Individual Well-being in Middle and Older Adulthood: Do Spousal Beliefs Matter?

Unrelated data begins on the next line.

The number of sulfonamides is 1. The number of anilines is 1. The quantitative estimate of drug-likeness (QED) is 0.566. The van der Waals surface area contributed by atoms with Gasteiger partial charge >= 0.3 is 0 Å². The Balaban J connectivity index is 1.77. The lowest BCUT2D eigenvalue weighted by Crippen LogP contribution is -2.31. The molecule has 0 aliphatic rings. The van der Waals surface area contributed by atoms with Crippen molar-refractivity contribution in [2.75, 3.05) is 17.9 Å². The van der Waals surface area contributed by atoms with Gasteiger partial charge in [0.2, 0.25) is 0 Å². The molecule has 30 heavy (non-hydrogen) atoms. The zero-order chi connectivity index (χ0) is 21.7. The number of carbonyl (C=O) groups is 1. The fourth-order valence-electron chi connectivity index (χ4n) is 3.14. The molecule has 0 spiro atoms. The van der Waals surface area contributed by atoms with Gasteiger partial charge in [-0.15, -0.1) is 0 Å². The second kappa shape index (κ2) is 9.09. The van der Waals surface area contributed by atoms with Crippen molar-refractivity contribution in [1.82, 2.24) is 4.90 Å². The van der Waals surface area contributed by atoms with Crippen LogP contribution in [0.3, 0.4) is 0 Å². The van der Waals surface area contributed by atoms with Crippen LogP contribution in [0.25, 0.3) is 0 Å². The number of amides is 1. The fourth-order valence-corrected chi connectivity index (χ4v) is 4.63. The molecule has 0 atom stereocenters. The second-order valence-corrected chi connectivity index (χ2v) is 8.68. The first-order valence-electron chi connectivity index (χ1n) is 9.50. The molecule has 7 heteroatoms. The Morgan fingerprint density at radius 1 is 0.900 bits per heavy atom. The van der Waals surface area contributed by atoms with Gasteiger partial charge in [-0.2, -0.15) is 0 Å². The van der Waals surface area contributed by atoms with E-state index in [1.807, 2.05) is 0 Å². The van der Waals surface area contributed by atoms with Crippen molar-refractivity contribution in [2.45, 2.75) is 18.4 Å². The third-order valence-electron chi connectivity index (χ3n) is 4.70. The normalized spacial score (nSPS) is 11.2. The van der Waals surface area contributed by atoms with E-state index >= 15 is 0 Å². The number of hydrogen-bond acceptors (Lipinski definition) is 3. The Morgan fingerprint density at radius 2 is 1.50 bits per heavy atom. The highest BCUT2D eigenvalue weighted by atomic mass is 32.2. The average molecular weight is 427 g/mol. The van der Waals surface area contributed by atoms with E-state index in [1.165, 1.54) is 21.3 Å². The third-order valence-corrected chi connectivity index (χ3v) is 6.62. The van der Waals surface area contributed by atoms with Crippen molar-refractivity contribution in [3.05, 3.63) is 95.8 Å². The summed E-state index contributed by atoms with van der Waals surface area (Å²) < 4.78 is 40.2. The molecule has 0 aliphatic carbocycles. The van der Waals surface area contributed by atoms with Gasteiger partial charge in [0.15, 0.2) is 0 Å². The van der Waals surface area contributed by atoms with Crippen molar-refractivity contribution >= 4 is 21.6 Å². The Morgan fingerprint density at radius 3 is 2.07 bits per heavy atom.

Associations between health, control beliefs, and well-being in later life are frequently conceptualized in terms of the characteristics of individuals. However, spousal interdependencies in psychosocial characteristics are also likely to be relevant for well-being. The present study investigated associations of self-rated health, control, and relationship closeness with life satisfaction and positive and negative affect in a sample of 2,235 spousal dyads. A significant proportion of variance in health, control, closeness, and well-being occurred between dyads. Individuals’ self-rated health, control, and relationship closeness were associated with higher well-being. Spouses’ self-rated health and control beliefs were consistently and positively associated with individuals’ well-being; however, effect sizes were small. Some evidence for individual’s control beliefs buffering the association between health and well-being emerged, whereas spouses’ perceived control was not a significant moderator of the health–well-being association. Results highlight the importance of couple interdependencies for contextualizing health and well-being in older adulthood.